In winter, cold temperatures, wind and dry air indoors can put our skin, and especially our children’s skin, under tremendous strain.
Children’s skin is more delicate than that of adults: it has the same structure and number of layers but the outermost layer (the stratum corneum) is thinner. This makes it more susceptible to external agents.
As a result, in winter children can be prone to dry skin, especially on their cheeks and hands, the areas most exposed to external aggressors.
The cold air, wind and the atmosphere in our homes, which can often be too hot and dry, can cause the skin to lose more moisture than usual. This increase in transepidermal water loss (TEWL) can lead to:
- small cuts.
How can we protect our children’s skin?
The first thing you can do to help stop your child’s skin becoming dry is protect their most exposed areas with a hat and gloves, preferably in cotton, when they go out.
Unlike synthetic fabrics, cotton lets the skin breathe and this stops it becoming even more irritated.
While it is important to protect your children from cold, harsh temperatures, it is just as important not to overdress them, as this can make them sweat, further irritating their skin and causing it to itch and flare up.
Dress your child in layers which they can remove and add, as they go from one environment to another.
Wool can also irritate, so never put it next to your child’s skin.
For healthy skin, it is essential to avoid sudden and dramatic changes in temperature between indoors and outdoors, keeping the temperature in your home at around 20°, with humidity of about 50%.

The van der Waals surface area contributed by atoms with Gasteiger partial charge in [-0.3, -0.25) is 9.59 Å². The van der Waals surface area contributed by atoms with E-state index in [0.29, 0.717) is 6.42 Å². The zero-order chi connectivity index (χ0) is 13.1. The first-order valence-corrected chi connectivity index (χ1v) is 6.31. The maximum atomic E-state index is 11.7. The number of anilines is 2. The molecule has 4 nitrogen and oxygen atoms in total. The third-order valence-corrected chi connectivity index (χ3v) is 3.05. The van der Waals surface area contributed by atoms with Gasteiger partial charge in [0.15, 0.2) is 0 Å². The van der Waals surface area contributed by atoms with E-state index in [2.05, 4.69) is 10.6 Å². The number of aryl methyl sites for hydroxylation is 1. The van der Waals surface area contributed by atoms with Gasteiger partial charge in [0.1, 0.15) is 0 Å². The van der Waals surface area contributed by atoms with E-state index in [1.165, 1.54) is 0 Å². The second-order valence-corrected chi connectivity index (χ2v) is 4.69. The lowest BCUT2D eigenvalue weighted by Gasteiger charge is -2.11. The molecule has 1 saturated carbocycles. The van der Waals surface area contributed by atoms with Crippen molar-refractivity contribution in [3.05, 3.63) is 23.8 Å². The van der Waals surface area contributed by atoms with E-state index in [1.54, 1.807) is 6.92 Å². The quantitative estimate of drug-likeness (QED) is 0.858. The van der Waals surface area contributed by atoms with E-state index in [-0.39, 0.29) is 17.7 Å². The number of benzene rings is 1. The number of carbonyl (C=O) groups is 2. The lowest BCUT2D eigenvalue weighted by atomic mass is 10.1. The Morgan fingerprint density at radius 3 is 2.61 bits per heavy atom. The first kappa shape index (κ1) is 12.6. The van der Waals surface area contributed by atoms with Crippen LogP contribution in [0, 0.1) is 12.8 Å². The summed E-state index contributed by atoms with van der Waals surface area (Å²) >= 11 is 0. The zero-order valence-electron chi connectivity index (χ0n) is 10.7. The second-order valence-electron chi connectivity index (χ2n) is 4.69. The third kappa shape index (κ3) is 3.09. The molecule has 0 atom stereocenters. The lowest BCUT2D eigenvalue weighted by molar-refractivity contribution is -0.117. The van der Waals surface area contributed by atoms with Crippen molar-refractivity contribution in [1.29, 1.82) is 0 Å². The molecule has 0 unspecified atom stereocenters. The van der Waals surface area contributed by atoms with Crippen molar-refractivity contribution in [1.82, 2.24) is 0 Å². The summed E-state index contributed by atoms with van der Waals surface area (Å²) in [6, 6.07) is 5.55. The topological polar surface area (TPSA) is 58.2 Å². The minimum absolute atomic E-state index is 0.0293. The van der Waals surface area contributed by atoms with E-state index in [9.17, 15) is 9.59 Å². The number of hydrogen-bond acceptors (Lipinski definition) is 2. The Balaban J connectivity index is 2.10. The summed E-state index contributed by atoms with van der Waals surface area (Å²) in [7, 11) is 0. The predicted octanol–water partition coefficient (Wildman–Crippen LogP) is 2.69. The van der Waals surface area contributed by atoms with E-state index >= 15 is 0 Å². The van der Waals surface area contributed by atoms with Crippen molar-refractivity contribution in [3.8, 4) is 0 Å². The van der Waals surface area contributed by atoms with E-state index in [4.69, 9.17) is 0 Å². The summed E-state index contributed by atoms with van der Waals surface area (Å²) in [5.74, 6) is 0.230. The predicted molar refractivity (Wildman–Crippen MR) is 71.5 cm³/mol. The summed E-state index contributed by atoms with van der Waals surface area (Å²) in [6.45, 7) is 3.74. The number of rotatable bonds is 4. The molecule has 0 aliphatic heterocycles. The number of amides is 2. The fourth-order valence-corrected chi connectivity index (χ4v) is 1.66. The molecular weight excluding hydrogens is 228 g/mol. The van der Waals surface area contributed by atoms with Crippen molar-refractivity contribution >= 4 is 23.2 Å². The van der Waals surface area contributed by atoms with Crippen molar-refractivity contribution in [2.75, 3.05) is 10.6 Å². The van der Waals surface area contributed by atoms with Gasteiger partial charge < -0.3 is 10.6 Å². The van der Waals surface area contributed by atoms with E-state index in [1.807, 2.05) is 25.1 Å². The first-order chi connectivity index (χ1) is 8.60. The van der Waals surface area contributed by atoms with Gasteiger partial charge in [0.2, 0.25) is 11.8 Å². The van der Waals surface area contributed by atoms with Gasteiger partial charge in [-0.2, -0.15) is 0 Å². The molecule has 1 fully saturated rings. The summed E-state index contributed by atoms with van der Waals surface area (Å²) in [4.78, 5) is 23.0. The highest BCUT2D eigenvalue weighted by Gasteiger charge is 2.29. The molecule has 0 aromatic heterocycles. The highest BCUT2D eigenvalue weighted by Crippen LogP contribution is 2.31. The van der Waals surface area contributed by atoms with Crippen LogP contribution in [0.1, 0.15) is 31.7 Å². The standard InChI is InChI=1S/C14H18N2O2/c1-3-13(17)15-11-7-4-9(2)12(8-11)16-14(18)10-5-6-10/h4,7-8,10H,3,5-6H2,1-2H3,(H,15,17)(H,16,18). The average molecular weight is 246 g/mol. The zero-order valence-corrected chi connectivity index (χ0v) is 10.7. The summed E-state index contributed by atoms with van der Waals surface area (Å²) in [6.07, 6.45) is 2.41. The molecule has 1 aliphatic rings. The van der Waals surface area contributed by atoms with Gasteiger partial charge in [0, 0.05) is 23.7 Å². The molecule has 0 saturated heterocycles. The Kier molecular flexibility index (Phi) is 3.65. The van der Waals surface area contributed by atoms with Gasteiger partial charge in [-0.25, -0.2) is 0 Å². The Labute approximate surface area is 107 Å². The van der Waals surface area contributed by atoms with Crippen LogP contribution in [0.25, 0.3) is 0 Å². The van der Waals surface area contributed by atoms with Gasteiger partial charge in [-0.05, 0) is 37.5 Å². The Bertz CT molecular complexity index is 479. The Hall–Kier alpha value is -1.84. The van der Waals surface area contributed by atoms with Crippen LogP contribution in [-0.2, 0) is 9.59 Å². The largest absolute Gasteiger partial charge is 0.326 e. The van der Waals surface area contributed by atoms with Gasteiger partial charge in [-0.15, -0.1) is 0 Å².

The importance of emollients
The most important piece of advice we can give you, though, is to apply an emollient cream several times a day, especially before going out, to create a protective layer over your child’s skin. This film not only protects the skin from external aggressors but also reduces the amount of moisture that evaporates from the skin, which can often cause dryness.
Keep an eye on the area around the mouth too, as it can become irritated by saliva and mucus from a runny nose.
Your bath time routine is also important during the winter months. When your child is old enough, a quick shower is better than a bath. And, irrespective of what you choose, it is a good idea to bathe less.
Always use a mild product which cleanses by affinity, which means the oily substances in the cleanser draw out dirt from the skin.
Prevention and protection for atopic dermatitis
If your child suffers from atopic dermatitis, winter can be a very stressful time for his skin. An emollient cream containing epidermal lipids (ceramides, cholesterol and fatty acids) is a real must to make him feel more comfortable.
Recent studies show emollient creams go a stage further than merely protecting the skin. If applied regularly from birth, they can help prevent the onset of atopic dermatitis or, at the very least, reduce its severity in children at high risk of developing it, if it runs in the family.